The Big Country—Gregory Peck, Charlton Heston, Jean Simmons, Burl Ives, Carroll Baker, Charles Bickford, Chuck Connors, Alfonso Bedoya (1958; Dir: William Wyler)
The Big Country is a self-consciously big movie, an epic sprawling family saga with a big, top-flight cast full of alpha males and a long running time, at 165 minutes. William Wyler had inherited Cecil B. Demille’s spot as the master of the large-scale film, and this one was between The Friendly Persuasion (a Civil War movie, said to be Ronald Reagan’s favorite film) and the even more epic Ben-Hur. Gregory Peck, Charlton Heston and Jean Simmons were at the peaks of their careers. At the time of its release, President Dwight D. Eisenhower (who was known to relax by reading pulp western novels) gave the movie four consecutive showings at the White House and called it “simply the best film ever made. My number one favorite film.”
Jim McKay (Gregory Peck) is the scion of a family with a seafaring empire and has himself been a successful sea captain. His father was given to dueling, and was killed in a final duel ten years previously, leaving McKay with a distaste for meaningless violence. He has met young Patricia Terrill (Carroll Baker) in Baltimore, where she has been in school, and they became engaged. He has come to the Terrill estate in Texas for the marriage. So a familiar western plot emerges: the easterner comes west, and the tenderfoot is educated in the ways of the west. But in this case, the easterner is already competent in the world of men and does not automatically buy in to the supposed code of the west.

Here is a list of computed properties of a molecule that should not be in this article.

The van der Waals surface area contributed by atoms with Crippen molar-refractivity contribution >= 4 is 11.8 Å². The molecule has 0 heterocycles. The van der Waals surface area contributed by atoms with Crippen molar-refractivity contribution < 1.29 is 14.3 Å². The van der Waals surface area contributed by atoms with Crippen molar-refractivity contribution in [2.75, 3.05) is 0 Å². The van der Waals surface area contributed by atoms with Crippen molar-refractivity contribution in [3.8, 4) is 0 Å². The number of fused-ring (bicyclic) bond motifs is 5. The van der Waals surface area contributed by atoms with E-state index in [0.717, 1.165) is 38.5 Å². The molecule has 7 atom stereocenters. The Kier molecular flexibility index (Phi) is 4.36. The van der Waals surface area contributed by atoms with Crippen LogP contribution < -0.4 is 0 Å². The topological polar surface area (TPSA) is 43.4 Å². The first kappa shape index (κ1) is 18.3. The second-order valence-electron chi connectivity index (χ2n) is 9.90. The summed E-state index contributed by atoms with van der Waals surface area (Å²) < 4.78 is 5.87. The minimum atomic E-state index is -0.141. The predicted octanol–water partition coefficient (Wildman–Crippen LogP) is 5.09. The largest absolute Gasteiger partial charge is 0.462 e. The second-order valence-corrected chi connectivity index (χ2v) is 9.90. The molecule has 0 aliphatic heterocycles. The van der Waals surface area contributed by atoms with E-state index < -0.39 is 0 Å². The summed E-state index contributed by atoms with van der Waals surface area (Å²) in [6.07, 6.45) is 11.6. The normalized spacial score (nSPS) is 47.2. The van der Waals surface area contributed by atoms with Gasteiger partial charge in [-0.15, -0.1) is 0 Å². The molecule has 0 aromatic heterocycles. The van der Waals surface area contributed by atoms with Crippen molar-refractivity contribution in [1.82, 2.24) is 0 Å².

Major Terrill (the cranky Charles Bickford) gives the young couple his blessing.
In town, Jim is introduced to Pat’s friend Julie Maragon (Jean Simmons), the local schoolmarm, granddaughter of one of the first ranchers in the area (now deceased), and owner of a neglected ranch with the best water source in the area, the Big Muddy. Heading for the Terrill Ranch, McKay is hoorahed, roped and dragged by drunk cowboys led by Buck Hannassey (Chuck Connors, clearly playing a bad guy). When McKay is rescued by Terrill foreman Steve Leech (Charlton Heston), Pat is deeply humiliated that McKay didn’t stand up to the Hannasseys. McKay has found himself in the middle of a long-term feud between Major Henry Terrill (Charles Bickford) and the patriarch of the lower-class Hannasseys, Rufus (Burl Ives), both of whom want the water of the Big Muddy.